13:45 Many worshippers in Iran were allowed to attend Friday prayers for the first time in more than two months. Mosques in about 30% of the country's counties — places where the risk of infection was deemed low — were allowed to reopen. Mosques in Tehran remain closed.

The authority in charge of organizing the prayers said 180 locations would host prayers, describing it as a "great honor."

Mohsen Alviri, an academic and theologian from Qom, the Shiite holy city that was the epicenter of Iran's coronavirus outbreak, stressed the importance of Friday prayers.

"Friday prayers are an opportunity to create interaction between the government and the masses," he was quoted as saying by the AFP news agency.

The government of the hard-hit nation is urging citizens to follow social distancing restrictions, after it announced more than 1,500 new cases.

13:35 German Finance Minister Olaf Scholz said eurozone finance ministers will likely agree on the final details concerning the use of credit lines from the European Stability Mechanism (ESM) to support the post-pandemic recovery.

However, some eurozone countries, including Germany, would like to see financial and economic reform conditions eased in order to provide much-needed assistance to the hardest-hit European countries, such as Italy and Spain.

"We've had very intense and constructive negotiations and I'm very confident that today the eurogroup will make a final decision about the criteria for each country … to get a credit line work up to 2% of its gross domestic product," said Scholz.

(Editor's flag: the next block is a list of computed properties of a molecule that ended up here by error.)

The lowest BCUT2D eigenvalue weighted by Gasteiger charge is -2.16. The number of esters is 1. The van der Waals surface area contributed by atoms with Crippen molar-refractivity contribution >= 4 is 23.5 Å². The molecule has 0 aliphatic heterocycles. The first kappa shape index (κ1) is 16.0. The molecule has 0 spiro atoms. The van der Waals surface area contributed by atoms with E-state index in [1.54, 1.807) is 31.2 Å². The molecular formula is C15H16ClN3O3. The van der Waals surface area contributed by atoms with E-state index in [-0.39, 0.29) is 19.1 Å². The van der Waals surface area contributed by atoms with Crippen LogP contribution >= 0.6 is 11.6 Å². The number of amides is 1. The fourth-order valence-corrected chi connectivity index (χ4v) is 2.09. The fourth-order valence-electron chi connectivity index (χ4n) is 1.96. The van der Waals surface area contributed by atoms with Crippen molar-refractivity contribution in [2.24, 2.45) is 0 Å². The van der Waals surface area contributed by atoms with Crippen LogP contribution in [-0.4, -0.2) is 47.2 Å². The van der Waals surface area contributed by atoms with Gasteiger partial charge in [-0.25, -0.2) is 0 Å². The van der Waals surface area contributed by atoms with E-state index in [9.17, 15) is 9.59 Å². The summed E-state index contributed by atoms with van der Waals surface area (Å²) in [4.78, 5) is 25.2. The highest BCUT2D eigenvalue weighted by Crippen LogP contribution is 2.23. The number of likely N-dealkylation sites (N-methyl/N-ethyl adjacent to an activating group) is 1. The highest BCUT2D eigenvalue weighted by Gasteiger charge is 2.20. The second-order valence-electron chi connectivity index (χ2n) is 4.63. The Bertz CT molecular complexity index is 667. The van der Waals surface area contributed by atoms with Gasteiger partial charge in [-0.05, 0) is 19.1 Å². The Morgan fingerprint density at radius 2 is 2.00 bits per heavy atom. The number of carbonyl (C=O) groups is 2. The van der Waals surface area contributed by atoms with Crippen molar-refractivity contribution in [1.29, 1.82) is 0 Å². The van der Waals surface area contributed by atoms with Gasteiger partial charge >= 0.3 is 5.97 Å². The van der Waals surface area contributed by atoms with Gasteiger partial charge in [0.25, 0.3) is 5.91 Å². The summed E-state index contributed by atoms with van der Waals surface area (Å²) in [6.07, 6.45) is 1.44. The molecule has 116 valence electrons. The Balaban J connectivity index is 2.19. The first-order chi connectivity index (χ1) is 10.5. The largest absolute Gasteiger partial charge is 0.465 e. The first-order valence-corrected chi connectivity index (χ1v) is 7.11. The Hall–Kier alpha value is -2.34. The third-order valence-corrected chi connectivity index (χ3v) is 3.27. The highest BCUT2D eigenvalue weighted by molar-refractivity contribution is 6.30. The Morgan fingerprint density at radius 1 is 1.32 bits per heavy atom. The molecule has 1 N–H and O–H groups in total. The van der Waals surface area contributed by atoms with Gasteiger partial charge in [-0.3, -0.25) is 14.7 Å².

Germany has supported loans for nations struggling with the economic effects of the coronavirus pandemic rather than the shared-debt mechanisms, such as eurobonds or coronabonds, preferred by other EU members.

The ESM is a bailout fund long considered the last line of defense for the 19-nation single monetary union.

13:00 Ireland's unemployment rate has surged to 28.2%. This is the highest rate on record and an increase from just 4.8% two months ago, according to the national statistics office. The figure includes those receiving emergency jobless benefits due to the pandemic.

"If all claimants of the Pandemic Unemployment Payment were classified as unemployed, this COVID-19 Adjusted Measure of Unemployment indicates a rate of 30.0% for males and 26.1% for females. Breaking the results down by broad age group, the new COVID-19 Adjusted Measure of Unemployment indicates a rate of 52.8% for those aged 15 to 24 years and 24.8% for those aged 25 to 74 years," the office said in a statement.

If those people on the emergency payment are excluded, then the figures are 5.4%, up from 5.3% in March.

12:50  The US unemployment rate hit its highest point since at least 1948, the country's Labor Department has reported. In April, the unemployment rate increased by 10.3 percentage points to 14.7%. 

"This is the highest rate and the largest over-the-month increase in the history of the series," it said in a statement.

The economic repercussions from the pandemic wiped out more than 20.5 million jobs in April alone.

US President Donald Trump downplayed the figures, saying they were not a surprise.

"It's fully expected, there's no surprise. Somebody said, 'Oh look at this,'" he told Fox News shortly after the announcement. "I'll bring it back." 

The figure was not as high as feared by analysts, prompting a rise in US stock index futures and bond yields. Investors had been bracing for a 16% figure.

Canada is also reporting its biggest lost of jobs ever due to pandemic, with unemployment hitting 13%, the highest it has been since 1982 when it was 13.1%.

12:35 German national carrier Lufthansa has announced that it will start flying 80 more jets in June to meet growing demand. "We sense a great desire and longing among people to travel again. Hotels and restaurants are slowly opening, and visits to friends and family are in some cases being allowed again," executive board member Harry Hohmeister said.